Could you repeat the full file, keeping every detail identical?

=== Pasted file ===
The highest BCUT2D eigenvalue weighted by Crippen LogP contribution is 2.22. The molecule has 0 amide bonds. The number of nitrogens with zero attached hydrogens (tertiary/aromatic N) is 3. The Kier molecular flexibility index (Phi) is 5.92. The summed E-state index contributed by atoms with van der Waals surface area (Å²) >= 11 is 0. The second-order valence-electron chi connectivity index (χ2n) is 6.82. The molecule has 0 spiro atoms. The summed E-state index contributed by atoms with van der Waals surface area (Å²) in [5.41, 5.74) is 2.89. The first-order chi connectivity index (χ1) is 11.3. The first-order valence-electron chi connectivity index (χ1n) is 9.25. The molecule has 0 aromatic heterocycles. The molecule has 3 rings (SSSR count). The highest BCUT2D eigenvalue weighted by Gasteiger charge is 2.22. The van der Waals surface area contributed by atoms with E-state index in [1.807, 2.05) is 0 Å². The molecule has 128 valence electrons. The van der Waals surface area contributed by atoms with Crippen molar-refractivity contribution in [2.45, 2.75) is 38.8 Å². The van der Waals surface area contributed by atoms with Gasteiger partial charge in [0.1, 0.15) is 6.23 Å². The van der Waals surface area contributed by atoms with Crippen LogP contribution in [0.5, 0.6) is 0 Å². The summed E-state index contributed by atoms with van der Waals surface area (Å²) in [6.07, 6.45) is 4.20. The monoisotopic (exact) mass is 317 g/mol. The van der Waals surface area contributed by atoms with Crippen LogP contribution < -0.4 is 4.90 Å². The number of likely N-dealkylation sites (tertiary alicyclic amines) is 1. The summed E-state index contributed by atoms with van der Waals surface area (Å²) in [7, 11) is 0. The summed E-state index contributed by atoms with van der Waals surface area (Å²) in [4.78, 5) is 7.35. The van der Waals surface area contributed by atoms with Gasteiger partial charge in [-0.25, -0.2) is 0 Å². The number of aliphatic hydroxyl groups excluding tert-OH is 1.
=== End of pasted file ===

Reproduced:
The highest BCUT2D eigenvalue weighted by Crippen LogP contribution is 2.22. The molecule has 0 amide bonds. The number of nitrogens with zero attached hydrogens (tertiary/aromatic N) is 3. The Kier molecular flexibility index (Phi) is 5.92. The summed E-state index contributed by atoms with van der Waals surface area (Å²) >= 11 is 0. The second-order valence-electron chi connectivity index (χ2n) is 6.82. The molecule has 0 spiro atoms. The summed E-state index contributed by atoms with van der Waals surface area (Å²) in [5.41, 5.74) is 2.89. The first-order chi connectivity index (χ1) is 11.3. The first-order valence-electron chi connectivity index (χ1n) is 9.25. The molecule has 0 aromatic heterocycles. The molecule has 3 rings (SSSR count). The highest BCUT2D eigenvalue weighted by Gasteiger charge is 2.22. The van der Waals surface area contributed by atoms with E-state index in [1.807, 2.05) is 0 Å². The molecule has 128 valence electrons. The van der Waals surface area contributed by atoms with Crippen molar-refractivity contribution in [2.45, 2.75) is 38.8 Å². The van der Waals surface area contributed by atoms with Gasteiger partial charge in [0.1, 0.15) is 6.23 Å². The van der Waals surface area contributed by atoms with Crippen LogP contribution in [0.5, 0.6) is 0 Å². The summed E-state index contributed by atoms with van der Waals surface area (Å²) in [6.07, 6.45) is 4.20. The monoisotopic (exact) mass is 317 g/mol. The van der Waals surface area contributed by atoms with Crippen LogP contribution < -0.4 is 4.90 Å². The number of likely N-dealkylation sites (tertiary alicyclic amines) is 1. The summed E-state index contributed by atoms with van der Waals surface area (Å²) in [7, 11) is 0. The summed E-state index contributed by atoms with van der Waals surface area (Å²) in [4.78, 5) is 7.35. The van der Waals surface area contributed by atoms with Gasteiger partial charge in [-0.25, -0.2) is 0 Å². The number of aliphatic hydroxyl groups excluding tert-OH is 1.